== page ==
The Everest journey began from the Lukla airport, known for its dicey landing conditions. It reminded him of the failed expedition, but he still moved on to Namche Bazaar - the staging point for Everest expeditions - with a positive mind. Vikas let the wisdom of the mountains guide him as he battled doubt and memories of the previous expedition. In his words, the Everest taught him that, “To conquer our personal Everest, we need to drop all our unnecessary baggage, be it physical or mental or even emotional”.

Vikas used a ‘descent for ascent’ approach to acclimatise. In this approach, mountaineers gain altitude during the day, but descend to catch some sleep. Acclimatising to such high altitudes is crucial as the lack of adequate oxygen can cause dizziness, nausea, headache and even muscle death. As Vikas prepared to scale the riskiest part of the climb - the unstable and continuously melting Khumbhu ice fall - he pondered over his journey so far.

His brother’s diagnosis of a heart condition in his youth was a wakeup call for the rather sedentary Vikas, and that is when he started focusing on his health more. For the first time in his life, he began to appreciate the power of nutrition and experimented with different diets and supplements for their health benefits. His quest for better health also motivated him to take up hiking, marathon running, squash and, eventually, a summit of the Everest.

Back in the Himalayas, after a string of sleepless nights, Vikas and his team ascended to Camp 2 (6,500m) as planned, and then descended to Base Camp for the basic luxuries - hot shower, hot lunch and essential supplements. Back up at Camp 2, the weather played spoiler again as a jet stream - a fast-flowing, narrow air current - moved right over the mountain. Wisdom from the mountains helped Vikas maintain perspective as they were required to descend 15km to Pheriche Valley. He accepted that “strength lies not merely in chasing the big dream, but also in...accepting that things could go wrong.”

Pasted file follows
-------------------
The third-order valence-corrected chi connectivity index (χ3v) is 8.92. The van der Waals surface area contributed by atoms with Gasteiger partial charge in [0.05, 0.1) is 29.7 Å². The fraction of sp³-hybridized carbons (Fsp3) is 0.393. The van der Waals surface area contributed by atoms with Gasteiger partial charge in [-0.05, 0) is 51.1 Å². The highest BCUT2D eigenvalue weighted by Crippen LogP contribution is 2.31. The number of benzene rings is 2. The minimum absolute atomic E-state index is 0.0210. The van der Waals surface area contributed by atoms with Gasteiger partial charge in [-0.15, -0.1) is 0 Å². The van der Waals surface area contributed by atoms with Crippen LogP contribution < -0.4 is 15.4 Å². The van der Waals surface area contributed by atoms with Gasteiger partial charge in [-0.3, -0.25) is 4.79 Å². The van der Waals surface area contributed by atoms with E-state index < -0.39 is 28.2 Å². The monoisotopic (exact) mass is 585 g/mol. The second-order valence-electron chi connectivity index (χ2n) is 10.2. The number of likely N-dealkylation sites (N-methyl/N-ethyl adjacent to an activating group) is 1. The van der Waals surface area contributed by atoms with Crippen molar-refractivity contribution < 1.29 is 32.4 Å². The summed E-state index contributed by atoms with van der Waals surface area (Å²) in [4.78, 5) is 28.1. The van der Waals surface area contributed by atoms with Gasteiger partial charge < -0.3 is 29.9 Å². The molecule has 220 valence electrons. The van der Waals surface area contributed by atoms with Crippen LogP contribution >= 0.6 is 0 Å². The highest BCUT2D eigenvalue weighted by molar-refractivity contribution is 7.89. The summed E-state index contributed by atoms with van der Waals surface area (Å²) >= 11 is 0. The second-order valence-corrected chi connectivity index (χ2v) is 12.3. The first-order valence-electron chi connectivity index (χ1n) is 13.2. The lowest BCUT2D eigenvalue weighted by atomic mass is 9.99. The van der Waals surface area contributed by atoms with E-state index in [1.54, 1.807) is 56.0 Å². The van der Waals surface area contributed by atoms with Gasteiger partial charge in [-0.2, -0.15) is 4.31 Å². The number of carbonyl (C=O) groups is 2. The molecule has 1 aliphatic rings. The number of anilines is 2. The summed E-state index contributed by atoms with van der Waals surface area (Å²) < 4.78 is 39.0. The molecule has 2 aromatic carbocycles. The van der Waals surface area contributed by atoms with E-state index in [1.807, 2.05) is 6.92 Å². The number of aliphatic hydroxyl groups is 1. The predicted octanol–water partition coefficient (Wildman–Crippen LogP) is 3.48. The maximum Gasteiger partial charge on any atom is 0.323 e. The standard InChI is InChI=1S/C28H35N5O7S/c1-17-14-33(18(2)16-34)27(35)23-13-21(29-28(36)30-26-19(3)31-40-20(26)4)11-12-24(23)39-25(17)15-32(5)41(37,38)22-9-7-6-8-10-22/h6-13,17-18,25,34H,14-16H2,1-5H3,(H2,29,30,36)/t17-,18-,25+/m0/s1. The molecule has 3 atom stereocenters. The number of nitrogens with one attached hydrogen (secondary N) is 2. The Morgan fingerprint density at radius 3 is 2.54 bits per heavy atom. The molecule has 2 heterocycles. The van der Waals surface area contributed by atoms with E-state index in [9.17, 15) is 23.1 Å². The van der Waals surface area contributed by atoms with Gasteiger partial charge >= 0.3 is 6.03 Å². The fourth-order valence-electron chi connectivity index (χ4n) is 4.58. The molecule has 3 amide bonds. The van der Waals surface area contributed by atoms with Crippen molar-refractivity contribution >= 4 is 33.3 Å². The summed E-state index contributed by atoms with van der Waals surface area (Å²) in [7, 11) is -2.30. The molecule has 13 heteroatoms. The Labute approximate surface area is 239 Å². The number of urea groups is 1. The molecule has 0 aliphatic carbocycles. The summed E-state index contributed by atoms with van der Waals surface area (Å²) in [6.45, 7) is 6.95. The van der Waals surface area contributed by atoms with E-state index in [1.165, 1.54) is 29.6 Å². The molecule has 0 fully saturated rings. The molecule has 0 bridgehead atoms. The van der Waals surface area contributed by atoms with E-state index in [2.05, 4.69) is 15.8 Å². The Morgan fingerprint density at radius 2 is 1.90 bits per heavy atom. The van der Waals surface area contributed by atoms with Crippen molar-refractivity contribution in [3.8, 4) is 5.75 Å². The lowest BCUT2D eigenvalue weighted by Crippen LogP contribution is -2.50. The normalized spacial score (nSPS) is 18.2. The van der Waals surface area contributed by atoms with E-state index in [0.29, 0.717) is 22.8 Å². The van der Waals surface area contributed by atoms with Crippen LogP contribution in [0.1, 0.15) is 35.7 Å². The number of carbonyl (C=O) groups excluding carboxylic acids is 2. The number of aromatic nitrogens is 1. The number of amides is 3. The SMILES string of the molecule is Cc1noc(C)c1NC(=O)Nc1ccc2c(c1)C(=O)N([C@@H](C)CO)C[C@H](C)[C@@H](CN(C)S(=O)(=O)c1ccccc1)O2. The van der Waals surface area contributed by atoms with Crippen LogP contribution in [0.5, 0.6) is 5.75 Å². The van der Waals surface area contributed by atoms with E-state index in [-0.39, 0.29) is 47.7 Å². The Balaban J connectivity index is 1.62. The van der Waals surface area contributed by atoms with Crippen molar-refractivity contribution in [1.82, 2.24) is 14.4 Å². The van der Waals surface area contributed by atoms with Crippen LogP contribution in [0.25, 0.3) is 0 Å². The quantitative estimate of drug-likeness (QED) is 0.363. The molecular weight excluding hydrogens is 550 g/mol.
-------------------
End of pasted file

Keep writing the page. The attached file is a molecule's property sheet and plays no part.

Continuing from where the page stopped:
At Camp 4 (8,000m), famously known as the death zone, Vikas caught a clear glimpse of the summit – his dream standing rather tall in front of him.

It was the 18th of May 2018 and Vikas finally reached the top. The top of his Everest…the top of Mount Everest!

Watch the video below to see actual moments from Vikas’ climb.

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Vikas credits his strength to dedication, exercise and a healthy diet. He credits dietary supplements for helping him sustain himself in the inhuman conditions on Mount Everest. On heights like these where the oxygen supply drops to 1/3rd the levels on the ground, the body requires 3 times the regular blood volume to pump the requisite amount of oxygen. He, thus, doesn’t embark on an expedition without double checking his supplements and uses Livogen as an aid to maintain adequate amounts of iron in his blood.

Livogen is proud to have supported Vikas Dimri on his ambitious quest and salutes his spirit. To read more about the benefits of iron, see here. To read Vikas Dimri’s account of his expedition, click here.

This article was produced by the Scroll marketing team on behalf of Livogen and not by the Scroll editorial team.